anti-gravity devices in Russia and Finland. The approach, however, has been
      thwarted by Russian officialdom.

      The Boeing drive to develop a collaborative relationship with the scientist
      in question, Dr Evgeny Podkletnov, has its own internal project name: 'GRASP
      ' - Gravity Research for Advanced Space Propulsion.

      A GRASP briefing document obtained by JDW sets out what Boeing believes to
      be at stake. "If gravity modification is real," it says, "it will alter the
      entire aerospace business."

      GRASP's objective is to explore propellentless propulsion (the aerospace
      world's more formal term for anti-gravity), determine the validity of
      Podkletnov's work and "examine possible uses for such a technology".
      Applications, the company says, could include space launch systems,
      artificial gravity on spacecraft, aircraft propulsion and 'fuelless'
      electricity generation - so-called 'free energy'.

      But it is also apparent that Podkletnov's work could be engineered into a
      radical new weapon. The GRASP paper focuses on Podkletnov's claims that his
      high-power experiments, using a device called an 'impulse gravity generator'
      , are capable of producing a beam of 'gravity-like' energy that can exert an
      instantaneous force of 1,000g on any object - enough, in principle, to
      vaporise it, especially if the object is moving at high speed.

      Podkletnov maintains that a laboratory installation in Russia has already
      demonstrated the 4in (10cm) wide beam's ability to repel objects a kilometre
      away and that it exhibits negligible power loss at distances of up to 200km.
      Such a device, observers say, could be adapted for use as an anti-satellite
      weapon or a ballistic missile shield. Podkletnov declared that any object
      placed above his rapidly spinning superconducting apparatus lost up to 2% of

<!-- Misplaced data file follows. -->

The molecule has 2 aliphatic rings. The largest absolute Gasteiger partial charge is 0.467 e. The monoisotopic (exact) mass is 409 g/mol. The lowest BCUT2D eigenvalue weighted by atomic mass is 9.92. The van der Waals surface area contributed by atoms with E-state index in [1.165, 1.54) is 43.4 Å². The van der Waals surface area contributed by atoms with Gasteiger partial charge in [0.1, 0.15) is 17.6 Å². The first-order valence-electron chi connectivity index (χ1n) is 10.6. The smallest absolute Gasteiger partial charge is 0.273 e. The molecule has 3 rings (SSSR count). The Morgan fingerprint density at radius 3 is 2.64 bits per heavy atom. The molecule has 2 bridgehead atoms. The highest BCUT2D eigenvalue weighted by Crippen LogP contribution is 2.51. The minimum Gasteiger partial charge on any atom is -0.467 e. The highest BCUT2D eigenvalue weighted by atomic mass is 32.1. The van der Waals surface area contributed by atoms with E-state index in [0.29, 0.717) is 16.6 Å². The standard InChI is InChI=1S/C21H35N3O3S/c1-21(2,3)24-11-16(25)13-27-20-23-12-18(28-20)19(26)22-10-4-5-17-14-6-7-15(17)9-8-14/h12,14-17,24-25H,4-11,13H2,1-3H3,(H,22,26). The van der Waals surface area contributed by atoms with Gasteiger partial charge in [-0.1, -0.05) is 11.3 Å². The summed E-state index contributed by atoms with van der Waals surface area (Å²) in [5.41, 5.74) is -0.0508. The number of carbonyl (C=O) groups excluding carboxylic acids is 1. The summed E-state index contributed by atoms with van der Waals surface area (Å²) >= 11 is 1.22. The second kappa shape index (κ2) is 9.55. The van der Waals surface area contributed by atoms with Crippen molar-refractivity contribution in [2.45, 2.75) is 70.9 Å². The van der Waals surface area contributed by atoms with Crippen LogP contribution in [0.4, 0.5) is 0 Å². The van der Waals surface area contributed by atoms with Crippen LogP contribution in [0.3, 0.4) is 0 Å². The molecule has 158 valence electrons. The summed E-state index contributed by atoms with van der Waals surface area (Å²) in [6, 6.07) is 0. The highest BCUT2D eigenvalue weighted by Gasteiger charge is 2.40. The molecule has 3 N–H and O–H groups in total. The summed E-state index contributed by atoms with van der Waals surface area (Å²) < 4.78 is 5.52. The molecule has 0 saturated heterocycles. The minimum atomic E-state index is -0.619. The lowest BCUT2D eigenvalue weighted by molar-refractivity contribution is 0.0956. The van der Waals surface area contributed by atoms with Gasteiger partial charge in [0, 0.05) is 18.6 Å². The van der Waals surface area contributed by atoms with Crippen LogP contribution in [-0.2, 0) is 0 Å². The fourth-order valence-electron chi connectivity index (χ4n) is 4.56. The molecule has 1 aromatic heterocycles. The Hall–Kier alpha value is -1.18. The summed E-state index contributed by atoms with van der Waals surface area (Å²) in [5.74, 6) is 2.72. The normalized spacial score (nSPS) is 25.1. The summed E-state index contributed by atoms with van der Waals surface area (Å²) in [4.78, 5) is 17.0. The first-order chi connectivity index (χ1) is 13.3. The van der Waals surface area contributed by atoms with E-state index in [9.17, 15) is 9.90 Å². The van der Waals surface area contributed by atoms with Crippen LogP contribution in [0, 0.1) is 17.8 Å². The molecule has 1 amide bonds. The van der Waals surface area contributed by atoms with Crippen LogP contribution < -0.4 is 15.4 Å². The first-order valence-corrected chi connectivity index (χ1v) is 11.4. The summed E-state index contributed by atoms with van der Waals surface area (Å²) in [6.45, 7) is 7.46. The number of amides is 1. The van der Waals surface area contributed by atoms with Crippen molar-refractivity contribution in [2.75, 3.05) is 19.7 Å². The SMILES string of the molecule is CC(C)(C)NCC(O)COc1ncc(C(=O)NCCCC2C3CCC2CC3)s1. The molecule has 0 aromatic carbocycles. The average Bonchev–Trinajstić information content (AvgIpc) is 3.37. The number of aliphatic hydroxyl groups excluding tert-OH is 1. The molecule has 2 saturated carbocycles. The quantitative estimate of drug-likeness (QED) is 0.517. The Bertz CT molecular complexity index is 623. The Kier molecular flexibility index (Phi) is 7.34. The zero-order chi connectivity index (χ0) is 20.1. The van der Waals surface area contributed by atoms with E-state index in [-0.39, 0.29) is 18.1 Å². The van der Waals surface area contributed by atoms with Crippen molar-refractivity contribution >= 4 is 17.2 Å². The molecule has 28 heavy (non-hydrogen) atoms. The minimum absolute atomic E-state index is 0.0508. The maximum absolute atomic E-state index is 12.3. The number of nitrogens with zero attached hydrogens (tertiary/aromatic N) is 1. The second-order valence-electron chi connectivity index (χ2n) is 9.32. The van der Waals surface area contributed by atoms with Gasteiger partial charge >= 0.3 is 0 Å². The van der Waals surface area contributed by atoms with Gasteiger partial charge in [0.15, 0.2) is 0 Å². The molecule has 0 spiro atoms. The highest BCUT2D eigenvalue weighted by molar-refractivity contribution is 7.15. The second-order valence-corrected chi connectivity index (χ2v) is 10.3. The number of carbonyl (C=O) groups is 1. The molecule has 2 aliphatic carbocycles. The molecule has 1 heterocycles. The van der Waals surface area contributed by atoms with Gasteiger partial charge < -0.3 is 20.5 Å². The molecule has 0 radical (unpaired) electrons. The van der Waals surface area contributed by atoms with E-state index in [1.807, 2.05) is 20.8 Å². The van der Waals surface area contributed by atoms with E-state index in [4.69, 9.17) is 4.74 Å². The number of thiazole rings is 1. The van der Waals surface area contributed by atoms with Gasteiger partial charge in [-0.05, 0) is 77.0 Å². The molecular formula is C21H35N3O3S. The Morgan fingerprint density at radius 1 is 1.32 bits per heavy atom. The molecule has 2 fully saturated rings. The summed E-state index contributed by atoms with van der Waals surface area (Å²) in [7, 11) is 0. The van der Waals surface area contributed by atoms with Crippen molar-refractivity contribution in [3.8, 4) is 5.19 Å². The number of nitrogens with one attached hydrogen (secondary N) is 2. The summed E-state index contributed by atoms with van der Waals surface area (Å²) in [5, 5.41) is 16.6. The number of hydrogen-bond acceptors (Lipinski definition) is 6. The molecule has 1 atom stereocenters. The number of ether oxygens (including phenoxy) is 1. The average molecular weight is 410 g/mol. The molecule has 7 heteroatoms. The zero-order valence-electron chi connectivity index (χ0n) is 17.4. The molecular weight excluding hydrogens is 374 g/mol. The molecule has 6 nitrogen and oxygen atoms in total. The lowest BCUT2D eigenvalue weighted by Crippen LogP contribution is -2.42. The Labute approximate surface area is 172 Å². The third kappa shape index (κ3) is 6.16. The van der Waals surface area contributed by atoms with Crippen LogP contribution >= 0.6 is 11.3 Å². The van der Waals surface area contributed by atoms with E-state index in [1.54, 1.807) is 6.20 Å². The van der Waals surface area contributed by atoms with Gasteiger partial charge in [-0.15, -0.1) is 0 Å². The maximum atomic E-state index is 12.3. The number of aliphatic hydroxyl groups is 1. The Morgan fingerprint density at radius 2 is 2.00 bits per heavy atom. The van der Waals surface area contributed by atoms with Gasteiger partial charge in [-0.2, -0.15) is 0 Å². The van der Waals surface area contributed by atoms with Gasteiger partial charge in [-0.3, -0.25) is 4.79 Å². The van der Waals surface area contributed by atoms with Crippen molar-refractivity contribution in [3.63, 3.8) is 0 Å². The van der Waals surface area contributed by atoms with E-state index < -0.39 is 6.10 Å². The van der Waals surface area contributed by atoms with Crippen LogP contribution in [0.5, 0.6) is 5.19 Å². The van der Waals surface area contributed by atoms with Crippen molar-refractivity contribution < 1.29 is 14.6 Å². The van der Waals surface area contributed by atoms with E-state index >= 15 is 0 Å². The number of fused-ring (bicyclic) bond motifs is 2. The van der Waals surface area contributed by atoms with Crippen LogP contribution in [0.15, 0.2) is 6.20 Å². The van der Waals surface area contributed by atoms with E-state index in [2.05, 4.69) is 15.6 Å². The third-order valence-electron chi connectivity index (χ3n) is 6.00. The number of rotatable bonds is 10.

its weight.

      Although he was vilified by traditionalists who claimed that
      gravity-shielding was impossible under the known laws of physics, the US
      National Aeronautics and Space Administration (NASA) attempted to replicate
      his work in the mid-1990s. Because NASA lacked Podkletnov's unique formula
      for the work, the attempt failed. NASA's Marshall Space Flight Center in
      Alabama will shortly conduct a second set of experiments using apparatus
      built to Podkletnov's specifications.

      Boeing recently approached Podkletnov directly, but promptly fell foul of
      Russian technology transfer controls (Moscow wants to stem the exodus of
      Russian high technology to the West).

      The GRASP briefing document reveals that BAE Systems and Lockheed Martin
      have also contacted Podkletnov "and have some activity in this area".

      It is also possible, Boeing admits, that "classified activities in gravity
      modification may exist". The paper points out that Podkletnov is strongly
      anti-military and will only provide assistance if the research is carried
      out in the 'white world' of open development.

      499 of 873 words
      [End of non-subscriber extract.]
      http://www.janes.com/aerospace/civil/news/jdw/jdw020729_1_n.shtml

      The full version of this article is accessible through our subscription
      services. Please refer to the box below for details.


      More information on Jane's Defence Weekly Download sample issue
      (3 October 2001) Information about Electronic Formats






      . . TECHNETDAILY
      Anti-gravity project to mean free energy?
      Secret experiments at Boeing could revolutionize flight, electricity,
      defense




      Posted: July 31, 2002
      11:29 p.m. Eastern


      © 2002 WorldNetDaily.com

      Secret anti-gravity experiments that could revolutionize the conventional
      aerospace industry and lead to "free energy" are underway in Seattle,
      according to Jane's Defense Weekly.

      Boeing, the world's largest aircraft manufacturer, is said to acknowledge
      work on projects that could overturn a century of propulsion technology if
      the science underpinning them can be engineered into hardware.

      A briefing document obtained by Jane's sets out what Boeing believes to be
      at stake.
      "If gravity modification is real," the brief says, "it will alter the entire
      aerospace business."

      The project at Boeing's Phantom Works advanced research and development